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Discover one’s true identity
Group and Art therapy
Listening and Sharing Workshops
What are the workshops?
According to the dictionary a workshop is a place where a craftsperson works, but it can also be that group of people, a group that work together. However the main idea contains both of these definitions; a workshop is a place where we can work together.
Craft and work with your own story/history, together with others in a safe space.
This comes not only from my own initial training as a ceramicist, but also from a more ethical reflection on the meaning of things in everyday life. As the child of a ceramicist, I wondered at teh mystery of matter which transformed itself and of gestures which led towards either the creation or destruction of a work of art.
The artist takes pride of place in the creation of a work of art. However, if the material used does not respond in the expected way, if it is recalcitrant, it is impossible for the artist to force the material according to his or her plan. This is also how I see things in the workshop with a therapeutic aim.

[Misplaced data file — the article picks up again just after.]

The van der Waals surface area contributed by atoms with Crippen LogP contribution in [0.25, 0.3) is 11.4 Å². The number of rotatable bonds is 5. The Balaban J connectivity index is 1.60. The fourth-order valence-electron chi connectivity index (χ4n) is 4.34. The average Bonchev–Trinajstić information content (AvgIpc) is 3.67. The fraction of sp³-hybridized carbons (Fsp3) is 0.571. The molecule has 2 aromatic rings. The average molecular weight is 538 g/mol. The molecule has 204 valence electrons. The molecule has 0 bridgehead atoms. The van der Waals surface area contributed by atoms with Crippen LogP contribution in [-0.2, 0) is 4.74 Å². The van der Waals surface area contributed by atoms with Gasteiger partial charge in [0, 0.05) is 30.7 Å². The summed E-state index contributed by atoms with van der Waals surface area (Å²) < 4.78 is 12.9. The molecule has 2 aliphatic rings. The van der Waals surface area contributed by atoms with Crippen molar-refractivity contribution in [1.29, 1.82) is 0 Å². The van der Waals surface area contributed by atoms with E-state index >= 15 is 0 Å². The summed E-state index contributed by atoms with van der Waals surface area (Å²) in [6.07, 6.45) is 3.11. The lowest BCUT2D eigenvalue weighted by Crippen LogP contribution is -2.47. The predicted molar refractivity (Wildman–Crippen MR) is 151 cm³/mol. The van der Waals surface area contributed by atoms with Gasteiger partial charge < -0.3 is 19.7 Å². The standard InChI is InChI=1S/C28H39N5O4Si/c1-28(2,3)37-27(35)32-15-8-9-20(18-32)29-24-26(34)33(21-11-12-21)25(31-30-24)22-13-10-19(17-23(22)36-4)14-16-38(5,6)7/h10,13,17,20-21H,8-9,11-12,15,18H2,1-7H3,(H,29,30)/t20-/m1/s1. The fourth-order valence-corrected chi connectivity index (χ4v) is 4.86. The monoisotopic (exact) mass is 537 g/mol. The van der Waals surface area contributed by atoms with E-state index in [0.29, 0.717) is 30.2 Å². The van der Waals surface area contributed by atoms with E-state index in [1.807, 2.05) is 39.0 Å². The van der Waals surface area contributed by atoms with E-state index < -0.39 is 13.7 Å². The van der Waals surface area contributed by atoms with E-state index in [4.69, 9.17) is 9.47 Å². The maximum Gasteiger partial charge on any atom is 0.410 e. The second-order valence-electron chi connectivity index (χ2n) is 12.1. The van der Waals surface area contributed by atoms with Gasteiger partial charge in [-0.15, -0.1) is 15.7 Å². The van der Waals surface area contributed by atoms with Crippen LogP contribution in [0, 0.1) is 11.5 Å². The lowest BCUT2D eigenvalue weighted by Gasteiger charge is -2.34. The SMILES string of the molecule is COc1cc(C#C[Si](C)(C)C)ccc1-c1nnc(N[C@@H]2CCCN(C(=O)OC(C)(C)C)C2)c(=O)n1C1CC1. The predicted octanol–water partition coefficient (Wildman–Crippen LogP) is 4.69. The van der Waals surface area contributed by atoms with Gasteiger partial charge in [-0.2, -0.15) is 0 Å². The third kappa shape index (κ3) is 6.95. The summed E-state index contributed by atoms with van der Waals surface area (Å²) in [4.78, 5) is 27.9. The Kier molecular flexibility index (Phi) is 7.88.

It is a contact based on trust, a shared path and an exchange of skills.
There is no hope of good work resulting if a ceramicist does not respect his or her clay, its degree of maturity or its texture.
Workshops with a therapeutic aim
It is all about moving on from worry and depression to life, where life itself leads us to become capable of receiving of holding and of contributing, just like a beautiful glistening vase.
A place where listening is the most important thing is a safe and silent space. A place where time seems to pause. A place where the body, history and the heart are carefully listened to.
It is not necessary to put everything into words; the body, movement, drawings or clay models can express deeply and without effort what lies most deeply within us.
For most of us, authentic sharing, without the expectation of receiving anything in return, is unusual. This authentic kind of sharing, only really comes into existence when participants in a workshop realise that the other participants are not passing judgement upon them, that they do not owe anything to anyone nor are they required to prove anything. The other participants are there for them. They are the craftspeople of their own stories. In such a space they can discover that the Other doesn’t always have to be someone who seduces or frightens one. We can be betrayed by our own way of seeing things. The image one has of something can hide the underlying reality. The Other can be so close, even closer than our imagination may have made us think or fear. The story of the Other and my own story are so similar and the pains and sorrows of the Other may be even stronger than those that are familiar to me. So, together it is possible for us to support and encourage one another. In this way, listening becomes sharing.